8 Tips For Making Your Content Readable And Engaging

by Matt, on 23 Nov 2021

Congratulations, you’ve captured someone’s attention and they’ve clicked on a link to your content! Whether it’s an article, post, web page, or white paper, the very next step is critical.

Within 10-20 seconds, your visitor will decide whether to continue reading or click away.

Since most people read at an average rate of 250 words per minute, that gives you 40-80 words to keep their attention.

That’s about here in this blog post. (If you’re leaving now, thanks for visiting!)

And the battle isn’t won just because you hold their interest beyond the first hundred words.

Most people will skim the rest of your article, pick up a couple of ideas, then leave. Their average time on page will usually be less than a minute.

The good news? That’s an average. There are things you can do to tip the statistics in your favor, encouraging people to spend more time on your content and less on others.

Here are eight tips for making your content readable and engaging, giving your visitor an enjoyable experience that encourages them to stick around and heed your call to action.


Before you write, plan.

Think about what you want to convey, why it’s valuable and relevant to your audience, and how the information should flow.

Include the punchline in those first, precious sentences. There’s no point saving it for a big ‘reveal’ if most of your readers will have long since clicked away.

Then, tell a coherent story.plan ahead content

Rambling, disorganized content that is hard to follow drives fingers to click close buttons.

For longer pieces, once you’ve organized your outline, write a few bullet points under each heading. This will help you arrange key points throughout the document and spot imbalanced content (e.g. one section much longer than others).


As you write the content, pay attention to the length of your paragraphs. None of them should be too long – preferably 5-6 lines or less – and their length should vary.

To aid skim reading – most visitors' preferred approach, especially on mobile – start a new paragraph for each new idea.

A client who spends most of his time writing academic papers recently grumbled that I was asking him to write in “breathless blog style”. It’s a very different approach, for sure, because it’s written for a very different audience and probably read in a very different context.

Always keep your target readers in mind when structuring and writing your content.


Extended sentences are another readability killer.

The easiest to fix are compound sentences, which consist of two or more independent clauses joined with a comma and a coordinating conjunction (for, and, nor, but, or, yet, so).

Remember the handy acronym FANBOYS to help spot the conjunctions, then break some of those compound ideas into separate sentences.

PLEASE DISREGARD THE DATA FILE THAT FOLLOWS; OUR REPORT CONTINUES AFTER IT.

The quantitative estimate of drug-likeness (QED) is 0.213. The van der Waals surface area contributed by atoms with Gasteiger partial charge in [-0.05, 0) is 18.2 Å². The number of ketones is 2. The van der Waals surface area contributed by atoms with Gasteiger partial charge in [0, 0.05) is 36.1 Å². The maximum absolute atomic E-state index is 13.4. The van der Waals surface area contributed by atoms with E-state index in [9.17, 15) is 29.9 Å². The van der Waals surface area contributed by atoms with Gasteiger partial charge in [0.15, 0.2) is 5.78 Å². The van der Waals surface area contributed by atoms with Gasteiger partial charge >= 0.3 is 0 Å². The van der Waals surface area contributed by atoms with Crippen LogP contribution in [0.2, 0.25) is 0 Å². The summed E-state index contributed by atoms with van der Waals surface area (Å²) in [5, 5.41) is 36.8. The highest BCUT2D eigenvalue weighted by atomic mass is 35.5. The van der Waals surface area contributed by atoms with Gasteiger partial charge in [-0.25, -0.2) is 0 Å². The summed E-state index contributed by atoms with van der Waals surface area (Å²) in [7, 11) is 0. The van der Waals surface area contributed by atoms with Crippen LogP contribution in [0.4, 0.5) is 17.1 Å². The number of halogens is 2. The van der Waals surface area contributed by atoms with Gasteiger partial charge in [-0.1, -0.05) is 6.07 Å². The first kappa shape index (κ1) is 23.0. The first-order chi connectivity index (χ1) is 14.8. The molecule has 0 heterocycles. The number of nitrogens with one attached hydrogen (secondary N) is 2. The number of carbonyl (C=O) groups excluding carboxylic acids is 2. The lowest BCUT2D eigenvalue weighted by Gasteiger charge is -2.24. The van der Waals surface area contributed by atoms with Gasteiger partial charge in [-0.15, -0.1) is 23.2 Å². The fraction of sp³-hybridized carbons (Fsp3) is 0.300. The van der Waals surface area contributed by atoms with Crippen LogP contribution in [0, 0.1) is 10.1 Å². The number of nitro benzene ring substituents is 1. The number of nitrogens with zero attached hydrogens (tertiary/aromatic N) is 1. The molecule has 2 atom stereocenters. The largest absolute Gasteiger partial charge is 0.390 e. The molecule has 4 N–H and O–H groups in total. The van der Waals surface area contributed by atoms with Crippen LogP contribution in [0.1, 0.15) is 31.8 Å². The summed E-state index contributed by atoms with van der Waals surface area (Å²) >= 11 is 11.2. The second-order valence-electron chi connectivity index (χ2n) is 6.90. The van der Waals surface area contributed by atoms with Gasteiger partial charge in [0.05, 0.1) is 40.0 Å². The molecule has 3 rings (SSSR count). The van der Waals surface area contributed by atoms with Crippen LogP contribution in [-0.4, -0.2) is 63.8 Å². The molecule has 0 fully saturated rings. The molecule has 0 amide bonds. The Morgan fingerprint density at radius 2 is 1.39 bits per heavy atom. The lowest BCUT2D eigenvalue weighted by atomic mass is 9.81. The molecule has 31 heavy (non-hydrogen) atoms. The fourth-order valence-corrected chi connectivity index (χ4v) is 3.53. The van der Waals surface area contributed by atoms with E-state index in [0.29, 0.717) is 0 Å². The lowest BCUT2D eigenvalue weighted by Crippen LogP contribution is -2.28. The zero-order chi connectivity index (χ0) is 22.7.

Like most of the concepts in this post, you don’t need to apply this tip on every occasion. Vary sentence length to make your writing more interesting and to help modulate the pace of your story.


This can be a controversial topic!

We are grammar fanatics and frequently debate its proper use. But we realize that not everyone is as familiar with grammar conventions or as sensitive to them.

There are several writing style guides that explain grammar and punctuation rules, as well as specifics on formatting and citations. Which one you choose depends on the type of content you’re producing and your brand's voice.

Popular examples include:

  • Associated Press (AP) – the go-to for journalists and news writing, which is useful for online content.
  • Chicago Manual of Style (CMS) – the standard for book publishing, which is a humungous guide, suitable for longer-form content.
  • Modern Language Association (MLA) – mostly used for academic papers and commonly taught to college students.

Beyond the default algorithms built into Word and other creative platforms, there are some helpful (often free) apps for reviewing your writing for readability, including grammar.

Some of our favorites are Grammarly, Hemingway, Whitesmoke, and Ginger.

choose your words


Let’s deal with the bracketed nemesis first – spelling.

Always run a spellchecker on your text and carefully check each word that it flags. If you’re writing in a platform that doesn’t include a spellchecker, copy the text into an editor that does, fix the spelling, and then copy it back.

Beyond getting the letters in the correct order, it’s important to choose good words in the first place.

Are you writing for a specialist audience? If so, you’ll want to use the lingua franca of their community. This means learning and writing the jargon that’s commonly understood by practitioners. If not, avoid jargon and sector-specific terminology wherever possible.

Acronyms are another bugbear. Either define them in your piece (like we did for the style guides, above) or avoid them entirely.